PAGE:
Raise your hand if your organization experienced network slowdowns or even an outage in the past 12 months.
Now, what if I told you that every time this happens, it costs your business anywhere from $1 million (typical mid-size company) up to $60 million (large enterprises) a year? A recent IHS study found that the actual costs to fix the downtime issues amount to only about 5% of that cost — the other 95% are caused through loss of productivity (78%) and lost revenue (17%)!
Furthermore, a recent research report entitled Damage control – the impact of critical IT incidents revealed that the average UK business has to deal with 3.5 critical IT issues every month resulting in a loss of £200,000 a month. This amounts to an enormous economic loss!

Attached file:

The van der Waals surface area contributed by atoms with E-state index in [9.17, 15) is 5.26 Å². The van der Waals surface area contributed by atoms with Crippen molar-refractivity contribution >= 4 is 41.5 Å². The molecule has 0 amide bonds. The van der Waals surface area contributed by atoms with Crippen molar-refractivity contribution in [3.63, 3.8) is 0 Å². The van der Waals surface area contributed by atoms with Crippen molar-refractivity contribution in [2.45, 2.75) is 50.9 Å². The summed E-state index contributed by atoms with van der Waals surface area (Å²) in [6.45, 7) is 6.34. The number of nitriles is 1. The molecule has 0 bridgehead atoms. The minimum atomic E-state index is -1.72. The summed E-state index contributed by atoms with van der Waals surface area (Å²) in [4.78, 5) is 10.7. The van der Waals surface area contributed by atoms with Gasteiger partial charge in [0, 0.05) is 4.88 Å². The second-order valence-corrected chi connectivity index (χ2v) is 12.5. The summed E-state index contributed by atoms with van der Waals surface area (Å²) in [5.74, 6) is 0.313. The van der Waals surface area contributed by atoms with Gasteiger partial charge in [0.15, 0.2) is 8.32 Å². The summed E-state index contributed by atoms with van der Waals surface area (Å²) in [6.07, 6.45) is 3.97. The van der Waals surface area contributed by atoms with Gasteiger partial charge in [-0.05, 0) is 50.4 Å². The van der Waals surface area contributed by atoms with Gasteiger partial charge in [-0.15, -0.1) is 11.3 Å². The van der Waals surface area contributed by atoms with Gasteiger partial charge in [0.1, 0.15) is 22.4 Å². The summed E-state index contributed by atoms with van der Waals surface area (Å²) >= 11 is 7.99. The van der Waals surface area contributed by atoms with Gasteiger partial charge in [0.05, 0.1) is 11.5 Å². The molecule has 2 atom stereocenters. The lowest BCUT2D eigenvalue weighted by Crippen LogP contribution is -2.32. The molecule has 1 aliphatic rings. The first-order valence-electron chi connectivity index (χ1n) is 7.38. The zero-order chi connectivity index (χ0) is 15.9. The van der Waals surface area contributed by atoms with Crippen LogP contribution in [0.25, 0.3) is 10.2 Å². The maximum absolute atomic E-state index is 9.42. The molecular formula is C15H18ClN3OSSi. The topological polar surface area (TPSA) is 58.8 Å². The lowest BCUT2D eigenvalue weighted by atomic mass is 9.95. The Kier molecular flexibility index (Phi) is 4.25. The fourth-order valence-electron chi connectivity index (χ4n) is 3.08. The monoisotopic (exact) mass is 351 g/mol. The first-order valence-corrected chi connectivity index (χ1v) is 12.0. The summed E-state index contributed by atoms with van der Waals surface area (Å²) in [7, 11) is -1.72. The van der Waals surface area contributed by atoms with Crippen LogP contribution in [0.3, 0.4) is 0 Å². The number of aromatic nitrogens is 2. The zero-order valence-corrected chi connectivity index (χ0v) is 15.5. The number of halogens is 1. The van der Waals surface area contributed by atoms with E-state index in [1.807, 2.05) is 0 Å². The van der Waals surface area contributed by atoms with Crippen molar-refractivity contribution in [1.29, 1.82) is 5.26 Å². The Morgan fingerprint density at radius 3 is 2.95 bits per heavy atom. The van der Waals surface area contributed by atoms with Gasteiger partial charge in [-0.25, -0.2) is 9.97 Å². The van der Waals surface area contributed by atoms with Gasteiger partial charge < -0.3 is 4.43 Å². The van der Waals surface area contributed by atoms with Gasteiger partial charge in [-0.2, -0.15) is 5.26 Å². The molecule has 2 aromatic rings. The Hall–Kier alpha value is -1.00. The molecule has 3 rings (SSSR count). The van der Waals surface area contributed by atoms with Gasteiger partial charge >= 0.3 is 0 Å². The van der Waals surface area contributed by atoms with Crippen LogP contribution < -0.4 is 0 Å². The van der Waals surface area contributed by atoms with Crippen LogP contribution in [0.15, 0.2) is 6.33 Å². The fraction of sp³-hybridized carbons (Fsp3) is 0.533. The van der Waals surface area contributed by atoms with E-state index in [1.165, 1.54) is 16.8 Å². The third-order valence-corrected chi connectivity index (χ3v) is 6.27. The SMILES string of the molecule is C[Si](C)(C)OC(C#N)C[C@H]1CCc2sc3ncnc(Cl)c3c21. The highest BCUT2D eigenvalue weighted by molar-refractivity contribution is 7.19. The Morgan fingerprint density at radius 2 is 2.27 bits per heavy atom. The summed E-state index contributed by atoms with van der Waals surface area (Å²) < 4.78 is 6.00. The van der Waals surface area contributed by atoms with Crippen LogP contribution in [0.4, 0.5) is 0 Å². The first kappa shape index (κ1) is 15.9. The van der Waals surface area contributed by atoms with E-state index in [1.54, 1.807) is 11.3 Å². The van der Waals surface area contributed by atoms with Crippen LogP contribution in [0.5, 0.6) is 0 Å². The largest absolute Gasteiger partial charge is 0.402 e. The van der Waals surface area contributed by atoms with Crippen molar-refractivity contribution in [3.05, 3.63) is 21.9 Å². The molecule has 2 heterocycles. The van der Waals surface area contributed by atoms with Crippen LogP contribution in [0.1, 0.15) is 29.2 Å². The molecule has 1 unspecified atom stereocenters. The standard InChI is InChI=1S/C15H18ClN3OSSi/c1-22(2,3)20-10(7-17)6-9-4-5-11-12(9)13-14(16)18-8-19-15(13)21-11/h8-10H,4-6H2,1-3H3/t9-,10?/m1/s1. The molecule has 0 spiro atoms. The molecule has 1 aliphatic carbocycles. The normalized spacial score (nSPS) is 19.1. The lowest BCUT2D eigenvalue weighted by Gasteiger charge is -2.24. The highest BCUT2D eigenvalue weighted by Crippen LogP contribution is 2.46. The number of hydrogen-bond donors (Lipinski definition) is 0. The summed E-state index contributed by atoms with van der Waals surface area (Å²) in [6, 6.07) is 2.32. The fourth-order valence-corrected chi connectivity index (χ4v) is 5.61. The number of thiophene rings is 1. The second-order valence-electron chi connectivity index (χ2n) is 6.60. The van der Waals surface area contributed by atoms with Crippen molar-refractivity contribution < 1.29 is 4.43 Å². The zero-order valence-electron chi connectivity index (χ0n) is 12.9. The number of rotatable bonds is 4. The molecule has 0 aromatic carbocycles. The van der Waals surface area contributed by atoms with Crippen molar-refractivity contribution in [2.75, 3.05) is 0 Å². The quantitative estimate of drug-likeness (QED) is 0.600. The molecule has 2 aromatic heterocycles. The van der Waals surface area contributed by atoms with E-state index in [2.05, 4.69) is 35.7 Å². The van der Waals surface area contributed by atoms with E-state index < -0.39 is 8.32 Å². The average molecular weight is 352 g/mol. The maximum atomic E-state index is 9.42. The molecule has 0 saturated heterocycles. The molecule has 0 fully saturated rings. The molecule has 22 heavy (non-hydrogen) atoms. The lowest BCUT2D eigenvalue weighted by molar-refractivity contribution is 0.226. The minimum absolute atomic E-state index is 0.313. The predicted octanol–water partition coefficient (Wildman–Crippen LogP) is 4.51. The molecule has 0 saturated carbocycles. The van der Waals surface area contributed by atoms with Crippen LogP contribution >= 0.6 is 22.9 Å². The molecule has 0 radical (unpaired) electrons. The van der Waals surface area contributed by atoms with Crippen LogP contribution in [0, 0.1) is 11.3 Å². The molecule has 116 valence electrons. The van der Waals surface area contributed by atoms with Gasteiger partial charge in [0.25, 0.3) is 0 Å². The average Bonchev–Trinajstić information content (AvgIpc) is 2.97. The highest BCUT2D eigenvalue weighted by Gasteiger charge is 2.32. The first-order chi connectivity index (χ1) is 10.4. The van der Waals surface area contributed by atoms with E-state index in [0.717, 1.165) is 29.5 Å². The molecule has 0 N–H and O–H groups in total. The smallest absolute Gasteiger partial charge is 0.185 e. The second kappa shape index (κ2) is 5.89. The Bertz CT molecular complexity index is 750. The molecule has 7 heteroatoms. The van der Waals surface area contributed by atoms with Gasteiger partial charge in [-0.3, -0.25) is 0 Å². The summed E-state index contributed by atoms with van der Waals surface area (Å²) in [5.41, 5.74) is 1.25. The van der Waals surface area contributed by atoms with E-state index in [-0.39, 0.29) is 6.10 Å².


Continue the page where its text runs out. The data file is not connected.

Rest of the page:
Today, I want to show you how you can calculate your organization’s cost of lost productivity as well as dive deeper into what are the biggest causes and how you can prevent them going forward.
To calculate the potential productivity loss due to IT issues, you can follow a very simple formula:
Productivity Loss Due To IT Issues = (Corporate Turnover/Number of FTE/Yearly Productive Hours Per Employee/IT Dependency Factor)*Number of Incidents Per Year Company-wide
Let’s go through this in more detail:
First, you have to know your annual corporate turnover and how many full-time employees (FTE) your company employs. If you divide the annual turnover by the number of employees, you get the annual turnover contribution per FTE. This can now be divided by the number of productive hours in a year per person. resulting in your hourly productivity per FTE.